“Modupe, what do you think of my idea?” Biola asked their wedding planner. “Which idea?” Modupe asked him back, lifting her face from her desk. A stream of sunshine poured through the window behind her. Vehicles and motorbikes honked aggressively in the street below them. Biola was clad in a pair of well ironed black trousers, a pair of immaculate black shoes and a white and blue check long-sleeved shirt. “My main idea about the wedding, Modupe. Everything else is Bimbo’s idea,” Biola replied. “I am still not sure which one you are talking about, Biola.”
“A small, simple, quiet wedding on Lekki beach. I am not into big luxurious weddings. I want something quiet, simple…you know, something that allows our best friends and family to celebrate and share the moment with us. I don’t want a…a…a big crowd!!! I probably won’t get to know who is there or not, with a big wedding. I want a more connected wedding, where the guests will get the opportunity to have fun and talk to one another. Besides, I am not a big fan of lavish, extravagant events…weddings! After one day, it is all over and then, the couple is left by themselves. Why spend that much for one day?”
“You’d have to agree on that with Bimbo. She is adamant about a large wedding, you know.” “What do you think? You are the wedding planner.” He moved closer and sat on the chair in front of her. Their eyes met as they peered into each other’s eyes for a moment. Modupe quickly looked away, scanning the sheaf of paper in her hand. “It does not matter what I think, Biola. My job is to plan your wedding based on the specifications you and Bimbo present to me.” “But you can offer your input. You are the expert.” “My expertise is planning what my clients want, Biola, not telling them the kind of wedding they should have.”
“Are you seeing someone?” Biola asked, staring at her fingers which were devoid of a wedding ring. “Yes…yes,” Modupe replied. “Great. I hope it leads to marriage. Hypothetically speaking, if you two were getting married, between a large, lavish wedding and a small, simple wedding, which would you prefer?” “I’d have to agree with my husband in that case.” “I am sure you have your own opinion, or don’t you?” “I am sure I will have one when the time comes, but in the end, he and I will have to agree on something.” “You are being diplomatic.” “I am being honest and professional.” “Anyway, you look to me like a mature girl. I have the feeling you’d gravitate to a simple wedding if you were getting married. Even Agbani Darego would probably not ask some of the things Bimbo is asking for.”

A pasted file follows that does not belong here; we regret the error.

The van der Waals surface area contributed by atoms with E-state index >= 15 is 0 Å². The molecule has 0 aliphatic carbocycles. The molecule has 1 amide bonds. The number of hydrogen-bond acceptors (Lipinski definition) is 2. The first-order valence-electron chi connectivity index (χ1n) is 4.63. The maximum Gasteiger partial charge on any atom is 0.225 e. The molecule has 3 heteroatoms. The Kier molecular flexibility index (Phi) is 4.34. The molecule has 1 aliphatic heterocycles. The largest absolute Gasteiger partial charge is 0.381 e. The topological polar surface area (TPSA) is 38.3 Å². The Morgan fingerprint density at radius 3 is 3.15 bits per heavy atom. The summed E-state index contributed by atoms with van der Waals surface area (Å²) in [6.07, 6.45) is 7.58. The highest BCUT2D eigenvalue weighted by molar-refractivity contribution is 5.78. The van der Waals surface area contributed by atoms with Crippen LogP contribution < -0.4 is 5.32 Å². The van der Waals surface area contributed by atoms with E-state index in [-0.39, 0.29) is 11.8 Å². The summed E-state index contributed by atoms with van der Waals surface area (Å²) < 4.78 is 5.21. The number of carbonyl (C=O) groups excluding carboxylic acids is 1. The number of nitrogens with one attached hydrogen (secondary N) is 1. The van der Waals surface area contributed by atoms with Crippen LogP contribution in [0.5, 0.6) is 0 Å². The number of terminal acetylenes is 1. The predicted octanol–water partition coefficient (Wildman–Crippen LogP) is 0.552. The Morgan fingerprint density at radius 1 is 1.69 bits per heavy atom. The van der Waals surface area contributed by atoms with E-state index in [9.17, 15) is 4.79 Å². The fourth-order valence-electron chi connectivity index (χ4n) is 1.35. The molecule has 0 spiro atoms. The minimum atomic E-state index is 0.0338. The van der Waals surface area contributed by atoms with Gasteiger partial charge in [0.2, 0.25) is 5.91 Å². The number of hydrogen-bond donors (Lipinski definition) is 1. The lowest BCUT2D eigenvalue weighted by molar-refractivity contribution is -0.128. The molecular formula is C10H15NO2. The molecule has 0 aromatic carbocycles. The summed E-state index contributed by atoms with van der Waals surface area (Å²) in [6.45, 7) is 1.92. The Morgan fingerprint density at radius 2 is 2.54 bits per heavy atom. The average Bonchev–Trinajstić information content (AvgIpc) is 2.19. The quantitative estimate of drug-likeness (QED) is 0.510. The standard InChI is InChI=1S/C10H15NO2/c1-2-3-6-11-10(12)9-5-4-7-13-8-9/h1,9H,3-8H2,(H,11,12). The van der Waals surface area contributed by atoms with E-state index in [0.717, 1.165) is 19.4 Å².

Modupe smiled without offering a response. The door to Modupe’s office flung open and Bimbo stormed in. She was larger than life, walking like royalty. “So, what do you have for me, Modupe?” She asked boisterously. Behind her were Fumilayo and Jane, her best friends. “Hello honey, you are already here,” said Bimbo on seeing Biola. “You look fabulous sweetheart,” Biola said exuberantly. “Thanks darling, you too.” “You are welcome.” Bimbo took a seat beside Biola while Fumilayo and Jane sat on the couch to the left of the office. “Here is what I have for you,” Modupe announced, handing Bimbo as stack of pictures. “Yea! Let’s sift through the list,” Fumilayo and Jane replied, walking closer to Bimbo.
The first wedding gown was fairly unconventional – a white knee-length skirt, a white top and a white suit. There was a pair of white shoes to go with it. “I don’t like it!” Said Fumilayo. “Me neither,” replied Bimbo. “This one is certainly not for me,” said Jane. They pored over the stack of pictures, unable to make up their minds. Biola sat back watching the choice-making with keen interest.
“What do you think of this, honey?” Bimbo asked Biola. “It looks fabulous, but I see the price is two hundred and fifty thousand naira. Do we really need to spend that much on a wedding gown you are going to wear once?” Biola’s friends, Segun and Donald walked in. “So, have we settled for a suit and a gown?” They asked as they walked in. “What do you mean?” asked Bimbo raising her voice. “It is our wedding…our wedding; our special day. I want the best for our wedding. I can imagine myself looking gorgeous in this outfit for you, darling,” she explained pointing at the two hundred and fifty naira wedding gown in the catalogue that Modupe had provided. “It is quite pricy, Bimbo,” Segun chipped in. “No, it is not,” Jane retorted. “This is normal price…she needs to look the best for you on your wedding day. She will look at the pictures for the rest of your lives with a smile on her face,” Fumilayo explained.
“Yes…the pictures, the memories, the entire experience will linger in our hearts for life. Imagine me in this wedding gown with at least twenty five bridesmaids, or shall I say thirty marching elegantly behind me. Every single one of them will be in that outfit,” she explained, pointing exuberantly. “Twenty five? Thirty? Is that necessary?” asked Donald with a bemused look on his face. “I am sorry, Bimbo, we need to discuss this a bit more in detail. Guys, we have to call off this meeting. We will call you guys back for your opinion once Bimbo and I have reached some sort of compromise. “I am leaving. I can’t take this. I always imagined that my wedding would be…would be splendid…one of a kind!!! I am not settling for anything less. I want you to know that!” She stormed out with Jane and Fumilayo.